Falling gas prices have been like an early, unexpected Christmas present for millions of motorists and working families.
With average pump prices about 60 cents lower than they were a year ago and a dollar lower than they were this summer, many families might find they’re able to put a few more presents under the tree this year.
But don’t get too excited.
Politicians in some states are already devising plans to play Scrooge and snatch the savings before they can even be fully realized.
Seeing the falling fuel prices as an opportunity, legislators and governors in several states are eyeing their state gas taxes as ripe for an increase.
As the theory goes, it’s better to raise the gas tax when prices at the pump are low, even if it’s just a temporary blip, so consumers won’t notice what has been done to them.
Republican governors in Michigan, Georgia, New Jersey, Utah and South Carolina are all pondering hikes in their states’ gas tax, while Democrat governors in Delaware, Vermont and Kentucky are also considering increases.
The federal gas tax hasn’t gone up in 21 years, many of them complain, so they will have to raise the money themselves through state taxes if they are going to fix “crumbling roads and infrastructure.”
American drivers on average use 60 gallons a month in gas; the average household consumes 97 gallons, Tom Kloza, chief oil analyst at the Oil Price Information Service, told the Detroit Free Press.
He said falling gas prices could make it a “no-brainer” for states to increase taxes at the pump to fix aging infrastructure despite politicians considering gas prices to be a third rail for consumers.
Of all the plans on the board, Michigan’s, proposed by Republican Gov. Rick Snyder, may be the most aggressive. It would more than double the state’s 19-cent gas tax over the next four years to 44 cents on the gallon.
But Joel Griffith, research associate at the Heritage Foundation, says not so fast, Michigan. He writes in a recent article in the Daily Signal that while the state’s roads are in poor condition and in need of improvement, Michigan residents would be better served if Snyder would look at the spending side of the ledger instead of the revenue side.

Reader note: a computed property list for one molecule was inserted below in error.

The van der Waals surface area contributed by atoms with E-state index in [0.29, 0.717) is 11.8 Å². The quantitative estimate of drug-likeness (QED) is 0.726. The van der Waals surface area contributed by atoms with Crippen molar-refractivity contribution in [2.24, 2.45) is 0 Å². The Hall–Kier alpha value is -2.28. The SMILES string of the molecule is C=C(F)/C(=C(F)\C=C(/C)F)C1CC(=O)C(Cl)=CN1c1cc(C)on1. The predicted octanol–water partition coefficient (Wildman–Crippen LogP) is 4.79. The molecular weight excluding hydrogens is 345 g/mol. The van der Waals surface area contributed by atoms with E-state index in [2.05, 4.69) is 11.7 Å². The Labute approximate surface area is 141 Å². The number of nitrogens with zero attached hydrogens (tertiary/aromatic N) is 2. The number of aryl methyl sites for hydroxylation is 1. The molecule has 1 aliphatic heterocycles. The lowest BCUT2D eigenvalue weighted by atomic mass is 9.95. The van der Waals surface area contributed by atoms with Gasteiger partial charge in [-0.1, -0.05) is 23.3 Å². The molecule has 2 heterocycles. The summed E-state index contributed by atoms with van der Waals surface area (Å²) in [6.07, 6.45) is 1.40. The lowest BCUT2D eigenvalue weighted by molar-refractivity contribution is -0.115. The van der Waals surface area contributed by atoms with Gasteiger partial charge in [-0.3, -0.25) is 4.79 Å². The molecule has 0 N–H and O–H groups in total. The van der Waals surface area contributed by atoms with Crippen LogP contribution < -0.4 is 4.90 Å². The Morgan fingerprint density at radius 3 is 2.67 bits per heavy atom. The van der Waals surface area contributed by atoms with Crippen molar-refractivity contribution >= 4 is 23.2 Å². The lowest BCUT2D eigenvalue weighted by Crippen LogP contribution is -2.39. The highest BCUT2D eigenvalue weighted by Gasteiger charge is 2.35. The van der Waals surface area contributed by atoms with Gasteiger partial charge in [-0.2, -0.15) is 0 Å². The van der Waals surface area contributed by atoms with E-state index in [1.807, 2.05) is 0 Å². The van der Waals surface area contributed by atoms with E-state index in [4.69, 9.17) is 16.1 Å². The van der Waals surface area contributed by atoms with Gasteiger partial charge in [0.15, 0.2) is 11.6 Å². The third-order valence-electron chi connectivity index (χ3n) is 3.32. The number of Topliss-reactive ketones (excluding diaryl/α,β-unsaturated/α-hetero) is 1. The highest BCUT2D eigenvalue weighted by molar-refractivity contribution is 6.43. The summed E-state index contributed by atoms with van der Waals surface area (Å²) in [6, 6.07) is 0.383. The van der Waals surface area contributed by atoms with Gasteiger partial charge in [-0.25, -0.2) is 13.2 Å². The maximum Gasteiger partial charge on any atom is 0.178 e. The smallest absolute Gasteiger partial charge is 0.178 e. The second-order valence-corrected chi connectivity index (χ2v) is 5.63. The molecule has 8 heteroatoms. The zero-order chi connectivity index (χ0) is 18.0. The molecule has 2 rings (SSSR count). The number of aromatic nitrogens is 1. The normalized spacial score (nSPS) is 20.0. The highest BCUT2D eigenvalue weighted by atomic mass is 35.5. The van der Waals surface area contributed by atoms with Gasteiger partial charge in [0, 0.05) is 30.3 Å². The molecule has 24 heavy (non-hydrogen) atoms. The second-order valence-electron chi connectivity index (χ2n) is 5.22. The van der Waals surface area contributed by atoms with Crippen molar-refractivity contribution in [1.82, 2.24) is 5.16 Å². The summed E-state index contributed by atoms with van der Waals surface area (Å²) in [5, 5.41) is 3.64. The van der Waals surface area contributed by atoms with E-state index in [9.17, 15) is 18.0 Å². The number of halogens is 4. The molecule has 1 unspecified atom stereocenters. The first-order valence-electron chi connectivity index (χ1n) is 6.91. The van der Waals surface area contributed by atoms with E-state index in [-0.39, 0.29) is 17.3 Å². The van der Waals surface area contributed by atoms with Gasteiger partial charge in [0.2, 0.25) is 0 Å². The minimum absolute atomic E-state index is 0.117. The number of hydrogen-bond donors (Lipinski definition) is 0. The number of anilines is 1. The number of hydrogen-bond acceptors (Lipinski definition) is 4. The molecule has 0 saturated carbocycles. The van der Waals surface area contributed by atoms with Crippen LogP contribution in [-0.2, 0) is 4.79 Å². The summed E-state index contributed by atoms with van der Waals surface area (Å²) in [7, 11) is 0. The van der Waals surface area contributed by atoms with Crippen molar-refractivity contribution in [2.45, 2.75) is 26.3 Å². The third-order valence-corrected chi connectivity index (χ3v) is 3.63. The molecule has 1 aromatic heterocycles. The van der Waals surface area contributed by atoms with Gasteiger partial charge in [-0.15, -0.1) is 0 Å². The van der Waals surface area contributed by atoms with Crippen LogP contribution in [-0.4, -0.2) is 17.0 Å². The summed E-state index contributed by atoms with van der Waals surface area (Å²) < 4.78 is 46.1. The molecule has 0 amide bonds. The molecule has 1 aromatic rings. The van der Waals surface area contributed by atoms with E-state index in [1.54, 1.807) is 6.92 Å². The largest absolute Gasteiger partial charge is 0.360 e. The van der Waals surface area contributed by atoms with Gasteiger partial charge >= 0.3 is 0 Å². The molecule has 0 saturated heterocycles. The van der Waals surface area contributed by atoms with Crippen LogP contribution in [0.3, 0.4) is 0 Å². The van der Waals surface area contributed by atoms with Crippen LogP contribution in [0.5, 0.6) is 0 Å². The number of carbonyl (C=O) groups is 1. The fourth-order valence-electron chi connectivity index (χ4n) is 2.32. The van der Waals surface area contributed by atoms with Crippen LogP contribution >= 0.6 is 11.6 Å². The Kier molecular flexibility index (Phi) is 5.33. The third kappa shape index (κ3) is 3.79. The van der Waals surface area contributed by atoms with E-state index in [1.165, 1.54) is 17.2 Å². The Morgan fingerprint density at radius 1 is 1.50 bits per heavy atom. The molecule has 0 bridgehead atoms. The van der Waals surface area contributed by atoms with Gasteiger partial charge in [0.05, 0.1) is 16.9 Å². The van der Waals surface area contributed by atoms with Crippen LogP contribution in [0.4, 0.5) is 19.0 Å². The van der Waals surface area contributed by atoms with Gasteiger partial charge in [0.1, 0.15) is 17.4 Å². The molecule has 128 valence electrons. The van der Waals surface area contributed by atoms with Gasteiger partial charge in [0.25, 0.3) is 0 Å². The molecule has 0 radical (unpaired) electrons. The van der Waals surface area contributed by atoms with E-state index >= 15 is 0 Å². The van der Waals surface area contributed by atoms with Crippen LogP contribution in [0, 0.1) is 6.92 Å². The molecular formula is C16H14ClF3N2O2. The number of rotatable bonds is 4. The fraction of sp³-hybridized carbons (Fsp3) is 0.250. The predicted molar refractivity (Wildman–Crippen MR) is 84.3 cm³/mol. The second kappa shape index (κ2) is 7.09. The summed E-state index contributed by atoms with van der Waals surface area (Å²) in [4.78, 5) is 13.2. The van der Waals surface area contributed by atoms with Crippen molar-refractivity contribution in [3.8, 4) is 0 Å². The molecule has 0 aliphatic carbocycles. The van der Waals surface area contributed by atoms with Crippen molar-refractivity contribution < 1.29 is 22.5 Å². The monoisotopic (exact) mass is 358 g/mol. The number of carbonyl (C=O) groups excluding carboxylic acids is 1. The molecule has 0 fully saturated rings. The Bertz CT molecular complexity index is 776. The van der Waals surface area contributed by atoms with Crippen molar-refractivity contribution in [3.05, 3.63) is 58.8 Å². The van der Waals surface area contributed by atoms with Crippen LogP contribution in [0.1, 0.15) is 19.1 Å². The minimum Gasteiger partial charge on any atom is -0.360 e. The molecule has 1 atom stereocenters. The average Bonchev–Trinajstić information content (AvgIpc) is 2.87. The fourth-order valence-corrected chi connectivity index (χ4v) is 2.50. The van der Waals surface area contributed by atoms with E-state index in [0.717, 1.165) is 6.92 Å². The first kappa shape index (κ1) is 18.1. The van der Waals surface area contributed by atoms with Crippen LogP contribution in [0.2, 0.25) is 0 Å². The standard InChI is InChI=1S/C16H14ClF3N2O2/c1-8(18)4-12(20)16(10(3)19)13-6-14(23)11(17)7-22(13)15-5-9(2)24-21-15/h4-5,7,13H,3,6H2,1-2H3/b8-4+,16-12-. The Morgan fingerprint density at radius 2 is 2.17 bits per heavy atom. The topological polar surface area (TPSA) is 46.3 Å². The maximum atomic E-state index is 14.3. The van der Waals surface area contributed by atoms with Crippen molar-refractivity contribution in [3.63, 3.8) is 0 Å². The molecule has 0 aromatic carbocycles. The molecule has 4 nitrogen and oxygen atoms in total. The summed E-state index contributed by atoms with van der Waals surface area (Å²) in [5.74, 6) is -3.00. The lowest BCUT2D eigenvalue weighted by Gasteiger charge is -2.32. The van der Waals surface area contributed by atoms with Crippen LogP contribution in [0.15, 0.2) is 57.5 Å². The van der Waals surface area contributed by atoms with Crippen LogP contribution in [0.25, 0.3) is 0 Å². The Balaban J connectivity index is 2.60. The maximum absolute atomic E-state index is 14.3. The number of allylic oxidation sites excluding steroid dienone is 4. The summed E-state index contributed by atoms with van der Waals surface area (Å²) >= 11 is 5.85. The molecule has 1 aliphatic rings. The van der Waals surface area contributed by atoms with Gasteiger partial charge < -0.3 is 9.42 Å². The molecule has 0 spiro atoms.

Griffith says Michigan, like a lot of states, has not spent its existing highway dollars wisely, opting to pump money into unnecessary administrative costs and under-used public transportation systems.
One problem in states like Michigan and New Jersey is that many road projects require union wage rates that inflate costs. Get rid of those inflated salaries and more roads can be built with fewer dollars, according to Griffith, who writes:
“Even worse is the money that Michigan has wasted and continues to waste on urban transit systems, such as the notorious People Mover in Detroit, with few riders and spectacular operating costs and subsidies. If existing gas tax dollars went to roads, not white elephants, the crisis would be largely alleviated without higher costs. Also, Michigan would have a better grasp on what funding level is actually needed to maintain and repair its roads and bridges.
“In the end, Michigan spends more than $200,000 per mile each year for each mile of state-controlled highway—more than thirty other states without much to show for it. It’s time to rein in the spending first—not hike taxes on the working man without a second thought.”
Tom DeWeese, president of the American Policy Center and author of hundreds of articles on the pitfalls of the sustainable development agenda, agrees that Republican governors advocating for higher gas taxes are trying to con taxpayers into coughing up more at the pump.